by Brian Howe
Duke Performances Presents Akoka: After Messiaen’s Quartet for the End of Time
Page Auditorium, Durham
Saturday, Feb. 7, 2009
Olivier Messiaen’s Quatuor pour la fin du temps, a work of apocalyptic beauty inspired by the book of Revelation, employs a spare and slightly unusual chamber ensemble: piano, clarinet, cello and violin. This was a matter of necessity, as Messiaen composed and premiered Quatuor in a German POW camp during World War II. He used what was available. New Yorker classical critic Alex Ross wrote that it “stops time with each performance,” and perhaps this is a matter of necessity as well: From Messiaen’s vantage, it must have seemed that little time was left.
To celebrate Messiaen’s centenary, Duke Performances gathered a world-class quartet to play Quatuor: clarinetist David Krakauer, cellist Matt Haimovitz, pianist Geoffrey Burleson and violinist Todd Reynolds. Krakauer demonstrated his uncanny breath control in the third movement, “Abyss of Birds”: For solo clarinet, the demanding part uses notes so quiet they’re almost subliminal, smoothly expanding into full-bodied tones. Burleson played with crisp aridity in the fifth movement, “Praise to the Eternity of Jesus,” his chords winding down from behind a melancholy cello theme like a clock. The antic sixth movement, “Dance of Fury, for the Seven Trumpets,” shattered the unearthly stillness of the fifth. The players froze between movements, as if only the music held them in the flow of time.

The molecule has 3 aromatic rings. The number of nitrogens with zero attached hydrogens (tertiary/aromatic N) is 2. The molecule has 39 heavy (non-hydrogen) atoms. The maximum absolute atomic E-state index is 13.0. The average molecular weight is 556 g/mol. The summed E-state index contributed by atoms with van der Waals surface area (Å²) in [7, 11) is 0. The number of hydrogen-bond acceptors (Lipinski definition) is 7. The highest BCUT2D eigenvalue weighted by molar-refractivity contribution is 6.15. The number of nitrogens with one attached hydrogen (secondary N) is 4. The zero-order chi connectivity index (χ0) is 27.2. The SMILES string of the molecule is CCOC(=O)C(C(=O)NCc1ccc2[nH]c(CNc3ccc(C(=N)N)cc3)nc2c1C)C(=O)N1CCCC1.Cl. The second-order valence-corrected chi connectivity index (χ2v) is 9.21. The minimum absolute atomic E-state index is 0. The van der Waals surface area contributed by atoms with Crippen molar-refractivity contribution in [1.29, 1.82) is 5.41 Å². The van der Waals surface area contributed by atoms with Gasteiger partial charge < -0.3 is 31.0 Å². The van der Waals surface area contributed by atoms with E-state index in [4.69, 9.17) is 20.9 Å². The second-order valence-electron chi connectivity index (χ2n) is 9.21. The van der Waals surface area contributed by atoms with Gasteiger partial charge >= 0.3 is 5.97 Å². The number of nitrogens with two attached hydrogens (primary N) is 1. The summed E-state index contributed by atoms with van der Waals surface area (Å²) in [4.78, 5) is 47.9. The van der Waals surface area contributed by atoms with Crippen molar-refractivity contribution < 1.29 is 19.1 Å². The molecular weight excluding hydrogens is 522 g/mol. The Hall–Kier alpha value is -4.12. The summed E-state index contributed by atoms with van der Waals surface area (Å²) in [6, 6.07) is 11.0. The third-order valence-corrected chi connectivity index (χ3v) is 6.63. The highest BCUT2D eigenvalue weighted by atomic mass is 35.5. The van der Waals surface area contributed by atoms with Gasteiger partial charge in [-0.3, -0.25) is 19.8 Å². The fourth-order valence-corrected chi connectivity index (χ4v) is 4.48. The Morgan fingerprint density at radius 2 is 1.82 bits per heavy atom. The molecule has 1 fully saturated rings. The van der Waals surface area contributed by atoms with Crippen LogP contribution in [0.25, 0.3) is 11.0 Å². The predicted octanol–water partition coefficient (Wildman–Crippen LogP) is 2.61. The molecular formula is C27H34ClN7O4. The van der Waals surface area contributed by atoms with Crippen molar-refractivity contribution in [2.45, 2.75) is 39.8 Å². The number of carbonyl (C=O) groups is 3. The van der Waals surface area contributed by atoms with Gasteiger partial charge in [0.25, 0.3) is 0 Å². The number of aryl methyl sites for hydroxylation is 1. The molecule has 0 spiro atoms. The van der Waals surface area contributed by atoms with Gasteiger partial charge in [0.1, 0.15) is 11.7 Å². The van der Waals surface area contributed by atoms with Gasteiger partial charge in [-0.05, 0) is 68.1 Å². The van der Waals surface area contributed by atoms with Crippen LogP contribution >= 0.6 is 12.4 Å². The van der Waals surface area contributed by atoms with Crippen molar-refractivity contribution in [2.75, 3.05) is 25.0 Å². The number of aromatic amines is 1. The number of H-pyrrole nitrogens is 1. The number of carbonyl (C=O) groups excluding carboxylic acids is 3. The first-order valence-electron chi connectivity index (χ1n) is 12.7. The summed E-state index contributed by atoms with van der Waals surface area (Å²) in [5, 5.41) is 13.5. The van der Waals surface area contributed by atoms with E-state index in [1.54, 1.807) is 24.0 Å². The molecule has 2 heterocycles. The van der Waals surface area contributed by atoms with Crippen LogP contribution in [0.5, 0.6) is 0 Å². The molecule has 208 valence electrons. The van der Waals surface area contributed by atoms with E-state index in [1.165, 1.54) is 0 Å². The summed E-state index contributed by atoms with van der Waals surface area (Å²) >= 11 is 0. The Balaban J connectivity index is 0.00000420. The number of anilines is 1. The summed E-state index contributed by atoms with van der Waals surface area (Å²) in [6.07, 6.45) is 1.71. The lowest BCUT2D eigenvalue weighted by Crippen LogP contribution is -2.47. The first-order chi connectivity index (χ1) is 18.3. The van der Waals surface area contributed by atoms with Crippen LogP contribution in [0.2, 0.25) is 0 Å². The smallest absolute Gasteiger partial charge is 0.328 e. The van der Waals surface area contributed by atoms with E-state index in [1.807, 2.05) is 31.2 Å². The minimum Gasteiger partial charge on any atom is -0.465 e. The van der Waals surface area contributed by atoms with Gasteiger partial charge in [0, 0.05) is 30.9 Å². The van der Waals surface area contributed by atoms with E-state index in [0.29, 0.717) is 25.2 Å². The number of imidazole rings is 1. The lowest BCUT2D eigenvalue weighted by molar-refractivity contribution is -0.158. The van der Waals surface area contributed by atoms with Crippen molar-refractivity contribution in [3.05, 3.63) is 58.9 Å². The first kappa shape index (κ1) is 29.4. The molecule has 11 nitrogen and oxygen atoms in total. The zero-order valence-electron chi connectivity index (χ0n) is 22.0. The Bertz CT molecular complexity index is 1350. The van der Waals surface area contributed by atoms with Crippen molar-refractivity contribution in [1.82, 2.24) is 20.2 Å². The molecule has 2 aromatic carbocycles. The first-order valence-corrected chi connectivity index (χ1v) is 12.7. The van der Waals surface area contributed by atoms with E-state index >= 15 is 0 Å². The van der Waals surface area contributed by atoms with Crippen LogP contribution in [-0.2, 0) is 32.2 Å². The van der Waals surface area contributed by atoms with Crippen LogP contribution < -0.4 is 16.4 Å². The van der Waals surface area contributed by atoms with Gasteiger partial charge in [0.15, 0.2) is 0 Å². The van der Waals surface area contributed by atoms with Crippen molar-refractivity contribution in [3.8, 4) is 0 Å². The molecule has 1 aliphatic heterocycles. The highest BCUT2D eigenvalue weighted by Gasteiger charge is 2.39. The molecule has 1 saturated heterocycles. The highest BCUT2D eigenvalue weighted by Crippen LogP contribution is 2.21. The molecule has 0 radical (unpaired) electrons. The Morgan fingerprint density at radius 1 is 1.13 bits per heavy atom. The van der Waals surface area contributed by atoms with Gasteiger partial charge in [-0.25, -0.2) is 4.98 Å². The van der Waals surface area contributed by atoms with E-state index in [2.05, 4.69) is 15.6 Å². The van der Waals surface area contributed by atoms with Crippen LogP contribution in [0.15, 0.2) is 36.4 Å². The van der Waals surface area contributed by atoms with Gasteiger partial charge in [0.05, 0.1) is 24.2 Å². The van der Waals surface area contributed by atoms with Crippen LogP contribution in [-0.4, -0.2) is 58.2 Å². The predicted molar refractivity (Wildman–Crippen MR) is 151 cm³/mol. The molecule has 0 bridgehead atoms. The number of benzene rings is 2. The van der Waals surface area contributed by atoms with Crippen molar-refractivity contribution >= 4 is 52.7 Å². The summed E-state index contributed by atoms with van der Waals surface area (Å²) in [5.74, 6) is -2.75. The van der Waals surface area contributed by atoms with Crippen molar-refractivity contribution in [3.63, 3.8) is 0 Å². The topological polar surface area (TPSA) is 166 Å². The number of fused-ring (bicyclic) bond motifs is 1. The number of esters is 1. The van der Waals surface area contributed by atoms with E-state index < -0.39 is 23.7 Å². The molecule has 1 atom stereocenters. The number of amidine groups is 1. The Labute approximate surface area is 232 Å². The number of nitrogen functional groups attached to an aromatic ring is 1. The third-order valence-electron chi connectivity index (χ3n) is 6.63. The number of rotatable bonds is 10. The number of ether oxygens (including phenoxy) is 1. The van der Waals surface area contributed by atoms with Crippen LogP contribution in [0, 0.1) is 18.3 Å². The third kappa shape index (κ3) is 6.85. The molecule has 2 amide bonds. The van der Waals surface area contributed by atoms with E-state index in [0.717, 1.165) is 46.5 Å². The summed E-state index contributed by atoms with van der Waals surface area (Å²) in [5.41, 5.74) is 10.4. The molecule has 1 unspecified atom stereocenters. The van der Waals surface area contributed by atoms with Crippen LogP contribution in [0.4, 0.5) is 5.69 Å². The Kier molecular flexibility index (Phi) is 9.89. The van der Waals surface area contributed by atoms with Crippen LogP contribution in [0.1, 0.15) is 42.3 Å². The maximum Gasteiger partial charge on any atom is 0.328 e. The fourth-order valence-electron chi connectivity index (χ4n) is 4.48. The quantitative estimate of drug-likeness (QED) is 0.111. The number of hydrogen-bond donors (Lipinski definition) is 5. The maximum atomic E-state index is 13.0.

Quatuor was book-ended by two brief, derivative works, both of which focused on Henri Akoka, the piece’s original clarinetist, an Algerian Jew who was left behind in the prison camp when the Catholic Messiaen and the other two musicians (all French) were released. Krakauer’s Akoka began the night, a highly animated piece that showed off the clarinetist’s Klezmer bona fide. It seemed indebted to the woozily sliding notes of Quatuor, such as those appearing in the seventh movement.
DJ Socalled closed the night by building samples of Quatuor, found sounds and WWII radio broadcasts into a halting beatscape. The moments when the samples congealed into beats were satisfying, although the build-up could have been more fluid. Actually, the entire piece was rather jarring after the reverent hush of Quatuor’s final movement, especially when Socalled rapped a few out-of-place bars. But in a way, this was appropriate: True to its context, Quatuor finds chaotic reality repeatedly intruding on dreamy bliss, a juxtaposition that Socalled extended beyond the piece’s margins.